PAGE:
Security teams everywhere are buried under an avalanche of tools, many of which perform a single function: firewalls, FIM, identity management, AV, SVA, encryption, etc. In fact, many security leaders I speak with are suffering from a malady known as “tool fatigue” that is sapping precious time and resources from their efforts to keep data and infrastructure protected.
This is not a surprise. In fact, it was quite predictable since we’ve seen this movie before. In the early 1990’s there were lots of point solutions on the market for manufacturing floor automation, supply chain automation, inventory control and more. Enterprises bought of ton of this stuff but were then forced to spend time and money integrating them together. Whenever a tool’s API changed, it invariably broke all the integrations. Instead of developing net new applications, many IT organizations became experts at integration just to keep the business running.
Then along came SAP, who coined the term Enterprise Resource Planning (ERP). They pitched an approach that pre-integrated a number of these functions together into a single platform. No worries about integration; everything guaranteed to work and play nice together. Customers could choose: buy best-of-breed tools, but get into the integration business, or take a more strategic platform approach and focus on what you do best as a business. The market chose a platform approach. The rest is history.
We’ve actually seen this movie a number of times. The exact same scenario played itself out in the CRM space in the late 1990s. In fact, in any emerging technology market, the pattern repeats itself over and over again. As companies look to solve specific business and technical challenges, best-of-breed tools emerge. It’s only natural. The number and scope of these tools then grows exponentially as the market evolves. Everyone buys a ton of tools, but then wants them all to work better together. Eventually, someone architects and delivers a platform that does the integration work for you.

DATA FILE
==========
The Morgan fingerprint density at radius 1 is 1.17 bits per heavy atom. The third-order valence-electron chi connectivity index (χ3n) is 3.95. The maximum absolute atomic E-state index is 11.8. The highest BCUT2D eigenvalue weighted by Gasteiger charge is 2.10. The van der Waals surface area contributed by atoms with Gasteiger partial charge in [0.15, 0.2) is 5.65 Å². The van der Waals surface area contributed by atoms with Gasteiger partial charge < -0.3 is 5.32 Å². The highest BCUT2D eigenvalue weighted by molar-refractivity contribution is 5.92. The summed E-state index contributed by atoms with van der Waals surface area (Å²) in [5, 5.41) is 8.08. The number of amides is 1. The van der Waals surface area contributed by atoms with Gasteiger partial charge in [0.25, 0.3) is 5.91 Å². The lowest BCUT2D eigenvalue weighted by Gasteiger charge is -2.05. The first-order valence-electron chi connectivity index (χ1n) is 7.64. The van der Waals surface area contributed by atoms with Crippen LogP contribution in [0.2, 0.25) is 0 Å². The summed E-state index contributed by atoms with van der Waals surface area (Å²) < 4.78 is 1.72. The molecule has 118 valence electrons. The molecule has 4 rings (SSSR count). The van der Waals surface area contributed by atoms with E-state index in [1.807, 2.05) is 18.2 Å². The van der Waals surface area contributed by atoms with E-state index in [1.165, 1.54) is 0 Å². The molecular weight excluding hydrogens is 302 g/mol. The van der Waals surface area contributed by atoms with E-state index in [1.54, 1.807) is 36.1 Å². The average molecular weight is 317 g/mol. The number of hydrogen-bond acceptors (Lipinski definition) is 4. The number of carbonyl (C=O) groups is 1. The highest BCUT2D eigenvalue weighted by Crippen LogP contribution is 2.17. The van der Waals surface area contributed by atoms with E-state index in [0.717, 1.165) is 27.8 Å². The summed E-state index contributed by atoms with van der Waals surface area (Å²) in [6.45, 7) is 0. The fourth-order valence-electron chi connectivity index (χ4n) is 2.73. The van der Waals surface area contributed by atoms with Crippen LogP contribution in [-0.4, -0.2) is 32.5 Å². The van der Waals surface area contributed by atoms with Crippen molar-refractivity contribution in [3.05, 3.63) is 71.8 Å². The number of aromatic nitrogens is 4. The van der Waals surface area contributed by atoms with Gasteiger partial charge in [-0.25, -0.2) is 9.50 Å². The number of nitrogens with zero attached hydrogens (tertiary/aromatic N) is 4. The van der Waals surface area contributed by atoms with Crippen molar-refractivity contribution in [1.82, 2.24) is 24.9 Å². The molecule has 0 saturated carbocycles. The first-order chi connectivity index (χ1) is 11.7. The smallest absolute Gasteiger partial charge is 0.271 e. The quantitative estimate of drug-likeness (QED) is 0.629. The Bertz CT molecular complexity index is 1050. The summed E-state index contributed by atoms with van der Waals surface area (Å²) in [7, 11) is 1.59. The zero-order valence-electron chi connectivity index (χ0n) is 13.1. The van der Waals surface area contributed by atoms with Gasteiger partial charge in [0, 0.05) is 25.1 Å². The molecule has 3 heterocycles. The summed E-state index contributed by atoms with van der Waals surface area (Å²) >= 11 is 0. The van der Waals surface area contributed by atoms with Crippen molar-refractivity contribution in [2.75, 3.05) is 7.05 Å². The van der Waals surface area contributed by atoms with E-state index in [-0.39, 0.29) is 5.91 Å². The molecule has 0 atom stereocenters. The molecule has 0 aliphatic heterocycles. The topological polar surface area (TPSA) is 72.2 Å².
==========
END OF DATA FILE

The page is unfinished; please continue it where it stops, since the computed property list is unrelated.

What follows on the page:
Spoiler alert: this movie is now playing out in the security space. Tool fatigue is rampant. Most security teams deal with 30-40 tools from different vendors. This saps time and energy as the team tries to figure out how to weave all these tools into a single protective security fabric: multiple contracts to manage, each with different pricing models and terms, integrations to build and maintain, conflicting technical models. It can become quite a mess. The fact is, this is a natural progression of an emerging space.
So what’s the solution? Take a step back and think strategically. Let’s learn the history lesson. Security leaders today should be thinking about ways to get out of the tools and integration business, and instead strategically architect their teams and processes around platforms. Taking a platform approach can free up precious resources that can now focus on what matters most to the business: agility, speed, efficiency and lowered risk.
Here’s what to look for in a modern security platform:
- On-Demand. Unlike the previously noted examples from the 1990’s, modern platforms are delivered in an on-demand model. This makes it much easier to install, configure and deploy security functions and controls. Taking advantage of new capabilities, fixes and upgrades is greatly simplified since they just appear in the service. Pricing models for on-demand software are in many cases easier to handle since you pay for only what you consume. Although moving budget from capital expenditures to operational expenditures can be a challenge for some, it’s worth the effort since the benefits of on-demand software delivery model far outweigh the short-term headache of rethinking how you pay for software.